Contraception equals abortion. Hogging the headlines these days is the resurfacing of attempts by several congressmen to thoroughly discuss House Bill 812, more commonly known as the Reproductive Health Bill. This said legislation has so far already passed first reading on the House floor. Once again, the Catholic Church is up in arms and this time, several bishops from the Catholic Bishops' Conference of the Philippines (CBCP) are threatening the said bill's supporters from Congress that they will not be granted communion in their respective parishes. They are even considering outright excommunication for proponents of the said bill.
Once again, the Catholic Church is discreetly but vigorously influencing -- no, bullying -- our local legislators into acceding to their commands with the threat of falling from grace. I have listened to their arguments behind their non-acceptance of the Reproductive Health Bill but none of them held water for me.
The Roman Catholic Church has been constantly renaming the Reproductive Health Bill as the Anti-life Bill, the Abortion Bill, the Anti-family Bill...etcetera, etcetera. It is their way of convincing the religious folk among us that solons are cooking up a law that permits abortion -- a very serious sin that goes against every moral fiber of society.
It doesn't stop at that. Apart from misleading poor parishioners who simply take everything the Church says hook, line, and sinker on grounds of faith, the Church also makes its presence felt in the halls of legislation with regard to its desire to take down any bill that touches on reproductive health or population management. How many bills or amendments have been shot down in the past due to the interference of the unseen but tangible hand of the Church and other Christian religious groups like the El Shaddai? There was the proposal to expand the reproductive rights of women through the Magna Carta for Women which was eventually archived due to pressure from the Catholic Church. Even the bill seeking for equal rights and privileges of homosexuals never even made it to second reading, but that's another story.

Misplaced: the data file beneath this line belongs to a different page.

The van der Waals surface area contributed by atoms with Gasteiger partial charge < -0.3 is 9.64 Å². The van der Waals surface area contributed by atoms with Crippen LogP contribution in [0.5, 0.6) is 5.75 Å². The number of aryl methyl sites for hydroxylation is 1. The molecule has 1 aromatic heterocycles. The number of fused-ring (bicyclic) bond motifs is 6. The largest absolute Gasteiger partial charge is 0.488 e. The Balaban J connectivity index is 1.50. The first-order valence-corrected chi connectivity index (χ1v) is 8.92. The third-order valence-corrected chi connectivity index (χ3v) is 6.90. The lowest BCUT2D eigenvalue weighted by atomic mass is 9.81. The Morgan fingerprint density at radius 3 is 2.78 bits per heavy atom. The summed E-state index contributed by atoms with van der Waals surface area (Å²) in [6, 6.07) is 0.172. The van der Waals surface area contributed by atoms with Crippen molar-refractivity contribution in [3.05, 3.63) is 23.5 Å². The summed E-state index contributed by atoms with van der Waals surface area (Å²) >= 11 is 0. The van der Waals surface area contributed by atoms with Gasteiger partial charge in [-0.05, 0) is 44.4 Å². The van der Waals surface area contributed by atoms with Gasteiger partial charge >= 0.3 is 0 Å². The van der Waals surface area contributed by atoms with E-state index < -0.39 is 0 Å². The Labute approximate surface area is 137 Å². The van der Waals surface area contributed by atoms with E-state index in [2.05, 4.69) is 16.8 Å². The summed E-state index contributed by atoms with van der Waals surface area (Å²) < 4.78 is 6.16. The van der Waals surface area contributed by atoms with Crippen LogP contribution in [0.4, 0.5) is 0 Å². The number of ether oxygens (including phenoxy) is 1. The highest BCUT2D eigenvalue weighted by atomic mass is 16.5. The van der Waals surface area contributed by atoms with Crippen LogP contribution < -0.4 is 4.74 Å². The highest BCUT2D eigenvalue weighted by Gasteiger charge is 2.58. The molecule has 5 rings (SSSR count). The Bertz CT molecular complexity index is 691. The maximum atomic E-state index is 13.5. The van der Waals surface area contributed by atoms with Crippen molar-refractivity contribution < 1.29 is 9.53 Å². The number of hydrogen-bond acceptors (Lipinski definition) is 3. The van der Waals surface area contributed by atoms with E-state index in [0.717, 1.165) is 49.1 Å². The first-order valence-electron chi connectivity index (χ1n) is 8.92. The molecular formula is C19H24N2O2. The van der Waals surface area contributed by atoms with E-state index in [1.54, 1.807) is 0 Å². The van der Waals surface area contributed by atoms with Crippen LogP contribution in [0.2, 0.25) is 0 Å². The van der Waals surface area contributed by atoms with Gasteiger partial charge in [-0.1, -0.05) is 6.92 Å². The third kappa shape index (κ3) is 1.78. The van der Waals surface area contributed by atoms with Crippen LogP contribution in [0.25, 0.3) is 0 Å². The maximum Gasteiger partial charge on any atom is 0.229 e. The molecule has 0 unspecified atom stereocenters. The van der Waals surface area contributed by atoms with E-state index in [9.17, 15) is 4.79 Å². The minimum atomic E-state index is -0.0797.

So far, the number of solons supporting this most recent Reproductive Health Bill has already dwindled, thanks to the ministrations of the Church. With the approach of the next elections in 2010, some of them have become intimidated by the potential loss of what is loosely termed as the "Church vote." This becomes more important to several of them than the idea of excommunication, thus, they let go of their support for the controversial bill.
I do admire the bravery of Iloilo Rep. Janette Garin -- a medical doctor who knows exactly the impact of HB 812 on the health of our fellowmen -- for standing steadfast amid the steady stream of threats by the Catholic Church. Defiant, she openly stated that she is willing to lose in the 2010 elections when she runs for a second term in her province. Her only desire is that she sees this bill through.
Congresswoman Garin and her fellow supporters of the Reproductive Health Bill may have lost some allies from their own fold, but has gained an unlikely supporter from the administration itself in the person of Department of Social Welfare and Development (DSWD) Secretary Esperanza Cabral. Seeing the situation of many Filipino families at the grassroots level, she knows that that the primary factor to their poverty is the fact that they have so many mouths to feed. She also knows from her work that a vital solution to this problem is the proper information dissemination and education of different methods of family planning. This is the same concept that the Reproductive Bill emulates.